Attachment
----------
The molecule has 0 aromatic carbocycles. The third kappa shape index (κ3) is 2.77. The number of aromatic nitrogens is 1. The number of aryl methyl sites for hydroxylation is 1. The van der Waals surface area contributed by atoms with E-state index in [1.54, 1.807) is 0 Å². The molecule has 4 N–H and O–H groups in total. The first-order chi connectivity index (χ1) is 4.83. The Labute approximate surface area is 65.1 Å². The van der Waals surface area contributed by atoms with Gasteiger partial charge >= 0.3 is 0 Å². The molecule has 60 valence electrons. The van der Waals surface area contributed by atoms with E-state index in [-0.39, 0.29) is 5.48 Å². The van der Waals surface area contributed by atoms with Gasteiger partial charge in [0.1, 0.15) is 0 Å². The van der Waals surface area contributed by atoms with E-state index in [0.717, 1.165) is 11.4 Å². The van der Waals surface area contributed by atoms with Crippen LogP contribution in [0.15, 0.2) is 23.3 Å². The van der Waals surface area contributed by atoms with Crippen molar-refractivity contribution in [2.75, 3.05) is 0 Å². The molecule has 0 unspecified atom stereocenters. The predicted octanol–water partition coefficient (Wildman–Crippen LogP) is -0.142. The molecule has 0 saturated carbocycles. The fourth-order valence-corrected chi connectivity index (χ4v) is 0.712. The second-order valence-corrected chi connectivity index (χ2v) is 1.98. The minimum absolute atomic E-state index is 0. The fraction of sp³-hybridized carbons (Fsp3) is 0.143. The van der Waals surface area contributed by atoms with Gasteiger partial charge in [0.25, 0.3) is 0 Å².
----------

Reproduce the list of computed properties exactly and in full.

The molecule has 0 aromatic carbocycles. The third kappa shape index (κ3) is 2.77. The number of aromatic nitrogens is 1. The number of aryl methyl sites for hydroxylation is 1. The van der Waals surface area contributed by atoms with E-state index in [1.54, 1.807) is 0 Å². The molecule has 4 N–H and O–H groups in total. The first-order chi connectivity index (χ1) is 4.83. The Labute approximate surface area is 65.1 Å². The van der Waals surface area contributed by atoms with Gasteiger partial charge >= 0.3 is 0 Å². The molecule has 60 valence electrons. The van der Waals surface area contributed by atoms with E-state index in [-0.39, 0.29) is 5.48 Å². The van der Waals surface area contributed by atoms with Gasteiger partial charge in [0.1, 0.15) is 0 Å². The van der Waals surface area contributed by atoms with E-state index in [0.717, 1.165) is 11.4 Å². The van der Waals surface area contributed by atoms with Crippen LogP contribution in [0.15, 0.2) is 23.3 Å². The van der Waals surface area contributed by atoms with Crippen molar-refractivity contribution in [2.75, 3.05) is 0 Å². The molecule has 0 unspecified atom stereocenters. The predicted octanol–water partition coefficient (Wildman–Crippen LogP) is -0.142. The molecule has 0 saturated carbocycles. The fourth-order valence-corrected chi connectivity index (χ4v) is 0.712. The second-order valence-corrected chi connectivity index (χ2v) is 1.98. The minimum absolute atomic E-state index is 0. The fraction of sp³-hybridized carbons (Fsp3) is 0.143. The van der Waals surface area contributed by atoms with Gasteiger partial charge in [0.25, 0.3) is 0 Å².